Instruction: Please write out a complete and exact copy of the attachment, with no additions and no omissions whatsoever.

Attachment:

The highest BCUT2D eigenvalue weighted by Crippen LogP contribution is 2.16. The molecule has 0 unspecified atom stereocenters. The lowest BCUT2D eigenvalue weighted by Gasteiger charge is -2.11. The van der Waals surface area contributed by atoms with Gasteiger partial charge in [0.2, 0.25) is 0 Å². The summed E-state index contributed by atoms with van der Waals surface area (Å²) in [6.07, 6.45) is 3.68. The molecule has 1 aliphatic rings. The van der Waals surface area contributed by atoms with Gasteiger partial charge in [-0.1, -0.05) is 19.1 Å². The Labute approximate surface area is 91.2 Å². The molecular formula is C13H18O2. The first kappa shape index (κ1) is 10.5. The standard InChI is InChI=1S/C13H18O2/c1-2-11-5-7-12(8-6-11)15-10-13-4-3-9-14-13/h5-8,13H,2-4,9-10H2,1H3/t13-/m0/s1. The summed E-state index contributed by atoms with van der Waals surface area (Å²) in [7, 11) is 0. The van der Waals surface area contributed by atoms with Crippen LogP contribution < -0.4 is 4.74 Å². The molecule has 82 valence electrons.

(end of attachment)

The highest BCUT2D eigenvalue weighted by Crippen LogP contribution is 2.16. The molecule has 0 unspecified atom stereocenters. The lowest BCUT2D eigenvalue weighted by Gasteiger charge is -2.11. The van der Waals surface area contributed by atoms with Gasteiger partial charge in [0.2, 0.25) is 0 Å². The summed E-state index contributed by atoms with van der Waals surface area (Å²) in [6.07, 6.45) is 3.68. The molecule has 1 aliphatic rings. The van der Waals surface area contributed by atoms with Gasteiger partial charge in [-0.1, -0.05) is 19.1 Å². The Labute approximate surface area is 91.2 Å². The molecular formula is C13H18O2. The first kappa shape index (κ1) is 10.5. The standard InChI is InChI=1S/C13H18O2/c1-2-11-5-7-12(8-6-11)15-10-13-4-3-9-14-13/h5-8,13H,2-4,9-10H2,1H3/t13-/m0/s1. The summed E-state index contributed by atoms with van der Waals surface area (Å²) in [7, 11) is 0. The van der Waals surface area contributed by atoms with Crippen LogP contribution < -0.4 is 4.74 Å². The molecule has 82 valence electrons.